Keeping this blog up to date has been a real challenge with the combination of busy days and having no internet access on the farm as of yet. I’d love to report that we’ve accomplished a ton of monumental successes on the farm this summer, but all I can really say is that we’ve been (almost) keeping up with things.
Since our “petting zoo” has increased and our need to keep back the fast-growing grass we tried to let the animals out of their fenced pastures and graze our backyard. We met with a mixed result in that they did help keep the grass down, but their curious nature caused some damage to some of our household things on the front and back porch. We’ve decided that until we can fence off “our” space, the animals will just have to stay in their pastures.
What this means is a little more work on our part to keep the grass around the house mowed. This wouldn’t be so much of a stretch, but unfortunately within the past month both our riding lawn mower and our tractor have decided it is time for them to take a break. I’m pretty sure we can get the lawn mower back in commission soon, but the tractor is another issue entirely.
I haven’t had time to tear down the engine, but I’m pretty sure it is a substantial failure. As I was cutting grass the other day, the tractor just shut off with no indication of trouble. When I tried to restart it a steady stream of black, oily water poured out from the drain hole at the base of the exhaust pipe. I replaced the head gasket back a few months ago to fix water entering the engine, but I think from the volume of water now that there’s a far worse failure internally. Time will tell. If you’re good at working on tractors and want to give me a hand, I’d certainly welcome the help as the old diesel in our Massey isn’t familiar to me at all. There isn’t much to the simple 20HP engine, but I’m simply learning on-the-go. Of course donations for a new tractor would be even better hahahaha!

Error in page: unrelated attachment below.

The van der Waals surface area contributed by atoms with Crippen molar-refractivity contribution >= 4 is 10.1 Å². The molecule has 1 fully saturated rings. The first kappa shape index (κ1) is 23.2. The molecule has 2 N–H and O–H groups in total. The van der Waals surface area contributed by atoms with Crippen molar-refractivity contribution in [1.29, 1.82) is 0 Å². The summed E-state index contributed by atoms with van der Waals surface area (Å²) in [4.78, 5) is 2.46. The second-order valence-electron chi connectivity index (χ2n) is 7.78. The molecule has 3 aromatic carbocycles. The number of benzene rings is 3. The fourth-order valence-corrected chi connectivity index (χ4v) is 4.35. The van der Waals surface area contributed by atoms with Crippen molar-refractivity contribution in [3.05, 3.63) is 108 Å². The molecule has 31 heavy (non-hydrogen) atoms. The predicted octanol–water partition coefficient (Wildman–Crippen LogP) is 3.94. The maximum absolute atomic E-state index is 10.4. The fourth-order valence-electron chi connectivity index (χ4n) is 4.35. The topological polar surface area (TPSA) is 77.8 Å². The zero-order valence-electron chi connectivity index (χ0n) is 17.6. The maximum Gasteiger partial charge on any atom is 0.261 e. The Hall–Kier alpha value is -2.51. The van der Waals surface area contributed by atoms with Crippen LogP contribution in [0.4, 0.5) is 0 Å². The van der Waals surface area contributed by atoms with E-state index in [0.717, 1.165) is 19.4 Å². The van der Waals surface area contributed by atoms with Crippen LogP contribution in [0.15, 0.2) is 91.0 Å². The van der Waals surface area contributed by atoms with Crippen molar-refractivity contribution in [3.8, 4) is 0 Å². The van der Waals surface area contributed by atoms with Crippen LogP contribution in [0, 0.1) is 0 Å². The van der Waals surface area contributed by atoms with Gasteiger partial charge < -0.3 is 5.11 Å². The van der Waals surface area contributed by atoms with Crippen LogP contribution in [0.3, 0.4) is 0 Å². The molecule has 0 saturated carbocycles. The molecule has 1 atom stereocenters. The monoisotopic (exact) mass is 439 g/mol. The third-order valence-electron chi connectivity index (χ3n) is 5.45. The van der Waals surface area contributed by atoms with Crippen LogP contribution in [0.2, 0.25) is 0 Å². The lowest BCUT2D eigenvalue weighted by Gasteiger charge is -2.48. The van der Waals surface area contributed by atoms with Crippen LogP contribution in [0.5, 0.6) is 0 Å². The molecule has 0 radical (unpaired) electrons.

Aside from the hardships, some things have been going well. Our 4 chickens now seem to be in full gear providing us with 4 fresh, tasty eggs each and every day with few exceptions. We also had a great visit from an experienced shepherd who showed us how to catch, halter and take care of our sheep. Before I saw her grab and subdue one of our ewes I wasn’t sure it was possible because they are so strong and wild. Now that I have seen what to do I have so far been able to catch and halter one of the ewes as well as our ram. That is really going to help us take even better care of our little flock.
The goats are much friendlier and are relatively easy to manage and, according to our experienced shepherd, one of the does appears to be pregnant. Sooo…it is time to add a few more small pens to the barn in order to have space to start welcoming our zoo babies!
Here are a few pictures of our summer adventures (which can also be seen on our FaceBook page at: https://www.facebook.com/whirldworksfarm/.
Thoughts from a pastor
a Lutheran homeschooling blog
Putting in a little
Yorkshirelass, home at last.
Just another WordPress.com weblog
Peace, quiet, and beauty in the middle of Texas
Textile arts and crafts. Spinning. Weaving. Felting. Sustainability
Coopworth Fiber, LaMancha Dairy Goats and Cheese on the Coast of Maine!
for the love of making yarn